Updated:
September 10, 2019

Don Zarda loved to skydive.  He worked as a skydiving instructor at Altitude Express, a company on Long Island, N.Y. He was fired for being gay.

Skydiving started as a hobby but became a career for Don. By 2010, Don had been skydiving for nearly 20 years and performed hundreds of jumps as a skydiving instructor. After a customer learned Don was gay, the customer complained to Don’s employer and Don was fired from the job and the company he built his life around.

Don’s teaching often involved tandem skydives, in which he was strapped hip-to-hip and shoulder-to-shoulder with clients, who often were novices doing their first dives for fun. In the summer of 2010, Don and a co-worker took a young couple – a man and a woman – up for tandem skydives. As they were preparing for the dive and Don was strapping himself to the woman, Don told her that he was gay to assuage any concern she had about being in close physical contact with a man she didn’t really know. He never thought the comment would cause the end of his career at Altitude Express. But after the dive, Don’s boss fired him because he had come out to the woman.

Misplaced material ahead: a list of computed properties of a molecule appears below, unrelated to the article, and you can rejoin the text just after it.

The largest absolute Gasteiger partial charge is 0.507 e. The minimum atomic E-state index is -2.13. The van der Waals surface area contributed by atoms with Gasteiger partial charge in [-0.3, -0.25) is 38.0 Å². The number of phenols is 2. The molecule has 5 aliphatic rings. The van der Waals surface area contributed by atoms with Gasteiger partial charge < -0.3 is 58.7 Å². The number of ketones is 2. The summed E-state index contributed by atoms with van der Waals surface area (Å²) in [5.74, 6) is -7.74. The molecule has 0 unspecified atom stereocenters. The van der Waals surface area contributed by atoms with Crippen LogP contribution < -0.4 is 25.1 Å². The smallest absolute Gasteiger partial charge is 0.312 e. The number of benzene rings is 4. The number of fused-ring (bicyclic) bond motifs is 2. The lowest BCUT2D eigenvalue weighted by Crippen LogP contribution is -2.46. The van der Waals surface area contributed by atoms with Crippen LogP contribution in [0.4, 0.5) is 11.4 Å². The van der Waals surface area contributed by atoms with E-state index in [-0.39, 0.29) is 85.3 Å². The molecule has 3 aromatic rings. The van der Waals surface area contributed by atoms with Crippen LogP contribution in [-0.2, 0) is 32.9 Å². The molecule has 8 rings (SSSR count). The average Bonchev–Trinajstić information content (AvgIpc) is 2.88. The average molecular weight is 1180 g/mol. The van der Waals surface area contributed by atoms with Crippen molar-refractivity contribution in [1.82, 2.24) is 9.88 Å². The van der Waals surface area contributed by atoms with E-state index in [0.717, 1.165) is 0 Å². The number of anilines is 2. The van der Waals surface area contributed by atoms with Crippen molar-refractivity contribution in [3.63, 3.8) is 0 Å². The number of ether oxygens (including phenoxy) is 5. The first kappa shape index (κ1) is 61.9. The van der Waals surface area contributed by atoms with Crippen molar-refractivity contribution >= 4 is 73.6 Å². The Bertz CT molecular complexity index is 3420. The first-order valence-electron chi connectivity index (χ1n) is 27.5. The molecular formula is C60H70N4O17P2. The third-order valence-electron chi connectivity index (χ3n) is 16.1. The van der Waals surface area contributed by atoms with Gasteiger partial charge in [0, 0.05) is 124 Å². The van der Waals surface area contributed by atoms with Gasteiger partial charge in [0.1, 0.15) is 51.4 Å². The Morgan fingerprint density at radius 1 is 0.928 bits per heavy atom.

Tragically, Don died in a skydiving accident in 2014. His surviving partner, Bill Moore, and his sister, Melissa Zarda, have continued the lawsuit on behalf of Don’s estate.

“When my brother told me that he was fired, I was shocked. I couldn’t believe that you could be fired for being gay. I thought that this had to be against the law. I hope the Supreme Court will see that what happened to my brother was wrong.” – Melissa Zarda

The ACLU represents Don’s estate as co-counsel with N.Y. lawyer Greg Antollino and with Pam Karlan of the Stanford Law School Supreme Court Litigation Clinic.

 

See all of the friend-of-the-court briefs filed in the LGBTQ discrimination cases before the Supreme Court.

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